State of Minnesota, Respondent, v. William Dee Barnett, Appellant.

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Court of Appeals of Minnesota.

State of Minnesota, Respondent, v. William Dee Barnett, Appellant.


Decided: June 27, 2011

Considered and decided by Johnson, Chief Judge;  Worke, Judge;  and Muehlberg, Judge.* * Lori Swanson, Attorney General, St. Paul, Minnesota;  and John J. Choi, Ramsey County Attorney, Mark N. Lystig, Assistant County Attorney, St. Paul, Minnesota (for respondent) David W. Merchant, Chief Appellate Public Defender, Ngoc Nguyen, Assistant Public Defender, St. Paul, Minnesota (for appellant)


Appellant challenges the district court's denial of his request for imposition of the low end of the presumptive guidelines range and its imposition of the top end of the range on his second-degree murder conviction.   Because the district court did not abuse its discretion in imposing this presumptive sentence, we affirm.


On June 11, 2009, appellant William Dee Barnett went to an apartment complex where his mother lived.   His mother had been involved in an ongoing dispute with the residents of another unit, T.B. and I.L. Appellant broke down the exterior door to T.B. and I.L.'s building and broke through the entrance door to their apartment.   I.L. was able to flee, but T.B. was intoxicated and sitting on his bed.   Appellant threw a brick at T.B., and repeatedly punched and kicked him over a period of five to ten minutes.   Appellant then fled the scene before police arrived.   T.B. was in a coma for three weeks before he died from the injuries he sustained during the assault.   Appellant was arrested several weeks later and charged with unintentional second-degree murder while committing a felony.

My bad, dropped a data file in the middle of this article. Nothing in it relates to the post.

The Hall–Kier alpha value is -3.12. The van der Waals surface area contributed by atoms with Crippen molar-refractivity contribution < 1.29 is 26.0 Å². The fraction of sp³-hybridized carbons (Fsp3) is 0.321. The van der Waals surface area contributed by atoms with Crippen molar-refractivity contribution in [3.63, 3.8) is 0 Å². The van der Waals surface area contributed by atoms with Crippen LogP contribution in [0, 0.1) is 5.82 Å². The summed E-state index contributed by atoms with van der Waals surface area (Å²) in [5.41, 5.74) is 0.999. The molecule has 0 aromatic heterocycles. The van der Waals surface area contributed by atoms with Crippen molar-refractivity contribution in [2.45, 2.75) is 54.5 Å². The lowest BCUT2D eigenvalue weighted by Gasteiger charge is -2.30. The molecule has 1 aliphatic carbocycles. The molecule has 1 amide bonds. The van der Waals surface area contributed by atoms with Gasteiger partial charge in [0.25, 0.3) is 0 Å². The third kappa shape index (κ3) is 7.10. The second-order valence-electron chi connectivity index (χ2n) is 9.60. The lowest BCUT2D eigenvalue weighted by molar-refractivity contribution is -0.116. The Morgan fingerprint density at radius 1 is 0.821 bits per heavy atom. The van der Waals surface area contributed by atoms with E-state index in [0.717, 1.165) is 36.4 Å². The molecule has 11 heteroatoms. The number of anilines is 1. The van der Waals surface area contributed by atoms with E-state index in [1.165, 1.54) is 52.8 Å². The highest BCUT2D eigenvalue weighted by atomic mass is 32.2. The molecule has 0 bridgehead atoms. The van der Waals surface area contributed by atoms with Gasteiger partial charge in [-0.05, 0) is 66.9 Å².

Appellant agreed to enter a straight plea to the charge.   At the plea hearing, appellant was specifically told that there was no agreement as to sentencing, that there were no guarantees as to sentencing, and that the prosecutor would seek a sentence at the high end of the presumptive range based on appellant's criminal-history score.

At sentencing, appellant sought the low end of the presumptive guidelines range given his criminal-history score and the severity level of his offense.   Appellant noted that he pleaded guilty without a plea agreement, took full responsibility for his actions, has a history of depression, was cooperative during his arrest, and maintained a discipline-free record while in custody.   The state argued for a sentence at the top end of the presumptive range.   The state emphasized that the victim was brutally assaulted with a brick while in his home or zone of privacy, the victim was intoxicated and in a particularly vulnerable state, and the assault was particularly cruel, lasting five to ten minutes with appellant failing to render any aid to the victim.